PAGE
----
White Collar Crime

“So why did you plug your husband, lady?”
“It was a white collar crime.”
That was all the cops were going to get out of Bernadine for a while. Mostly she sat in the interrogation room thinking about the laundry. It started about a month ago when her husband Stan bought himself a collection of red button-down collar long-sleeve shirts to wear to the insurance office, all different shades, puce, maroon, blood, scarlet and strawberry. Each one had special washing instructions so it would keep its bright distinctive color.
“I thought you had a white collar job,” she groused with a smile.
“That’s just a euphemism, a trite banality, you know, something someone made up a long time ago.” Stan was an unusual shade of cranberry. “Anyway, I look good in red. You always said I looked good in red.”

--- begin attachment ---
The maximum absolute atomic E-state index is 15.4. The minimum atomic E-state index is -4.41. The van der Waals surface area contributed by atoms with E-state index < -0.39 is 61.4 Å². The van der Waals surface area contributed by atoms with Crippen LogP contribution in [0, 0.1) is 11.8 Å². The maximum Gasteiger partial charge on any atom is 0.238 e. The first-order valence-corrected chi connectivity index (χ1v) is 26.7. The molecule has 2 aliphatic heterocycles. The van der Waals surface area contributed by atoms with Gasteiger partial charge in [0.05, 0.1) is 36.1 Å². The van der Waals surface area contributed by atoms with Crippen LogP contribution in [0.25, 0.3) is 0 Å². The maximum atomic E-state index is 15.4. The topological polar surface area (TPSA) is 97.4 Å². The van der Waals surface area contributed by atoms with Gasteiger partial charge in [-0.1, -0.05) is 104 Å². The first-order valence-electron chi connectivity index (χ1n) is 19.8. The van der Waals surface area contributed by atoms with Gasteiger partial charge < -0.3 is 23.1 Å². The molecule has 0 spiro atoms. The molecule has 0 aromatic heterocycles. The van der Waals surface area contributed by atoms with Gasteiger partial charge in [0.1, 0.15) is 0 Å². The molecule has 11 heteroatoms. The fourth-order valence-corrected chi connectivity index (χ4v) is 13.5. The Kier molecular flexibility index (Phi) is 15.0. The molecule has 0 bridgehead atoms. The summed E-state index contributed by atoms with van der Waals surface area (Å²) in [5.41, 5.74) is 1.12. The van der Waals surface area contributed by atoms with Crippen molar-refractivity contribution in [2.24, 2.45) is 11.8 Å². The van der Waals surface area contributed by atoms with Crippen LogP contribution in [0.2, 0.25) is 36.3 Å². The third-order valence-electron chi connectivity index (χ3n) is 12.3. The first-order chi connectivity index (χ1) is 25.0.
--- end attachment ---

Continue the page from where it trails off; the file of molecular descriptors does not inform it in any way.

“Don’t make a federal case out of it. It’s just a lot easier to pour in the bleach to get a white shirt clean.”
By the end of the month, Bernadine was ready to make a federal case of it. She was tired of washing all the red shirts and demanded that Stan wear one of his standard white shirts to work the next day. She had a good job too, she reminded him, as a bank teller.
“I’ve been having a lot of luck—I mean, a lot of sales. The boss says I’m on top—of the sales chart, that is.”
“I’m tired. I’m not doing laundry. Wear the white shirt.”
When Bernadine returned home from her job at the bank that evening, she discovered Stan, his face that odd shade of cranberry, hunched over the sink scrubbing the white shirt. Without a word, she snatched it from his hands and looked at the collar, smudged with scarlet lipstick.
“Whattaya mean, a white collar crime?” the cop asked.
“Don’t make a federal case out of it. I just found out my husband’s new boss is a gal who likes red lipstick.”

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